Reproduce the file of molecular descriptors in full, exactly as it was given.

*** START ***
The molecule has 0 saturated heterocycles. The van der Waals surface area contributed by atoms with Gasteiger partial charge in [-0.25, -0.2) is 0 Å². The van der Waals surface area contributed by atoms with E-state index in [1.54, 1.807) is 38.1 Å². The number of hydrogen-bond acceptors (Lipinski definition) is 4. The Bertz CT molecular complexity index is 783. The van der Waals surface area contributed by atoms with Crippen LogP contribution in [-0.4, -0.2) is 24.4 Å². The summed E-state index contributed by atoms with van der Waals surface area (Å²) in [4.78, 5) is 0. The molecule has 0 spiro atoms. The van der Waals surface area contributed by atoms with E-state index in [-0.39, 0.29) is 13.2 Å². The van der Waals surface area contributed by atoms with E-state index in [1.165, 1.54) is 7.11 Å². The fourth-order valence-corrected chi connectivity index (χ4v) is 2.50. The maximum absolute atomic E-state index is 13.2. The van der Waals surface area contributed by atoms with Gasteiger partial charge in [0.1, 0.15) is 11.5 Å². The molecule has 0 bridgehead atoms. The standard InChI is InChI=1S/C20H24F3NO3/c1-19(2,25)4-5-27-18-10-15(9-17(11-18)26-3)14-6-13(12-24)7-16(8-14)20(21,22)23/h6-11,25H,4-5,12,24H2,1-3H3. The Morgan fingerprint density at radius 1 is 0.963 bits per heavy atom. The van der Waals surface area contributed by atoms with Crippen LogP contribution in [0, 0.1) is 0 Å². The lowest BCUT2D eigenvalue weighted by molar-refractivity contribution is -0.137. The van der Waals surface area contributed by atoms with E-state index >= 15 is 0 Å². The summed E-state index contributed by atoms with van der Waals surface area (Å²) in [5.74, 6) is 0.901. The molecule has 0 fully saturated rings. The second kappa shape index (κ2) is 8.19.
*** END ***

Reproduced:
The molecule has 0 saturated heterocycles. The van der Waals surface area contributed by atoms with Gasteiger partial charge in [-0.25, -0.2) is 0 Å². The van der Waals surface area contributed by atoms with E-state index in [1.54, 1.807) is 38.1 Å². The number of hydrogen-bond acceptors (Lipinski definition) is 4. The Bertz CT molecular complexity index is 783. The van der Waals surface area contributed by atoms with Crippen LogP contribution in [-0.4, -0.2) is 24.4 Å². The summed E-state index contributed by atoms with van der Waals surface area (Å²) in [4.78, 5) is 0. The molecule has 0 spiro atoms. The van der Waals surface area contributed by atoms with E-state index in [-0.39, 0.29) is 13.2 Å². The van der Waals surface area contributed by atoms with E-state index in [1.165, 1.54) is 7.11 Å². The fourth-order valence-corrected chi connectivity index (χ4v) is 2.50. The maximum absolute atomic E-state index is 13.2. The van der Waals surface area contributed by atoms with Gasteiger partial charge in [0.1, 0.15) is 11.5 Å². The molecule has 0 bridgehead atoms. The standard InChI is InChI=1S/C20H24F3NO3/c1-19(2,25)4-5-27-18-10-15(9-17(11-18)26-3)14-6-13(12-24)7-16(8-14)20(21,22)23/h6-11,25H,4-5,12,24H2,1-3H3. The Morgan fingerprint density at radius 1 is 0.963 bits per heavy atom. The van der Waals surface area contributed by atoms with Crippen LogP contribution in [0, 0.1) is 0 Å². The lowest BCUT2D eigenvalue weighted by molar-refractivity contribution is -0.137. The van der Waals surface area contributed by atoms with E-state index >= 15 is 0 Å². The summed E-state index contributed by atoms with van der Waals surface area (Å²) in [5.74, 6) is 0.901. The molecule has 0 fully saturated rings. The second kappa shape index (κ2) is 8.19.